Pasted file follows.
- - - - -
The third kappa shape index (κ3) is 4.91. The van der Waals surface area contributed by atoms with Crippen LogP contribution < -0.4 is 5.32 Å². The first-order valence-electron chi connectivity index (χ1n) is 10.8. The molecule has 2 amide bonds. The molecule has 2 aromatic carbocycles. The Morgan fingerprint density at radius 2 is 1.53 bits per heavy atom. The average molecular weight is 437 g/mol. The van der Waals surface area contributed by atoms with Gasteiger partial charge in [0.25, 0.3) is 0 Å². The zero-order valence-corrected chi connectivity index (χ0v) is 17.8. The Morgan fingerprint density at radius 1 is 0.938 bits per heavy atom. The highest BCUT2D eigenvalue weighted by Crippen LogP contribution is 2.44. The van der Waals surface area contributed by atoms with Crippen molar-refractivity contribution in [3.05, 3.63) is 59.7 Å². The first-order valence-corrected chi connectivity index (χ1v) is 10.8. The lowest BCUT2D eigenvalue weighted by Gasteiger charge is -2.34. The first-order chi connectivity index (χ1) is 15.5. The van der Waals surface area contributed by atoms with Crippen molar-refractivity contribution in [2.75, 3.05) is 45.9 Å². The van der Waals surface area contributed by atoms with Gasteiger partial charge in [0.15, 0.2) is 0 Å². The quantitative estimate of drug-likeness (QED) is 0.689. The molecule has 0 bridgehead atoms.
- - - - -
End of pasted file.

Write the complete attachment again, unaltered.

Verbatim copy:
The third kappa shape index (κ3) is 4.91. The van der Waals surface area contributed by atoms with Crippen LogP contribution < -0.4 is 5.32 Å². The first-order valence-electron chi connectivity index (χ1n) is 10.8. The molecule has 2 amide bonds. The molecule has 2 aromatic carbocycles. The Morgan fingerprint density at radius 2 is 1.53 bits per heavy atom. The average molecular weight is 437 g/mol. The van der Waals surface area contributed by atoms with Gasteiger partial charge in [0.25, 0.3) is 0 Å². The zero-order valence-corrected chi connectivity index (χ0v) is 17.8. The Morgan fingerprint density at radius 1 is 0.938 bits per heavy atom. The highest BCUT2D eigenvalue weighted by Crippen LogP contribution is 2.44. The van der Waals surface area contributed by atoms with Crippen molar-refractivity contribution in [3.05, 3.63) is 59.7 Å². The first-order valence-corrected chi connectivity index (χ1v) is 10.8. The lowest BCUT2D eigenvalue weighted by Gasteiger charge is -2.34. The first-order chi connectivity index (χ1) is 15.5. The van der Waals surface area contributed by atoms with Crippen molar-refractivity contribution in [2.75, 3.05) is 45.9 Å². The van der Waals surface area contributed by atoms with Gasteiger partial charge in [0.15, 0.2) is 0 Å². The quantitative estimate of drug-likeness (QED) is 0.689. The molecule has 0 bridgehead atoms.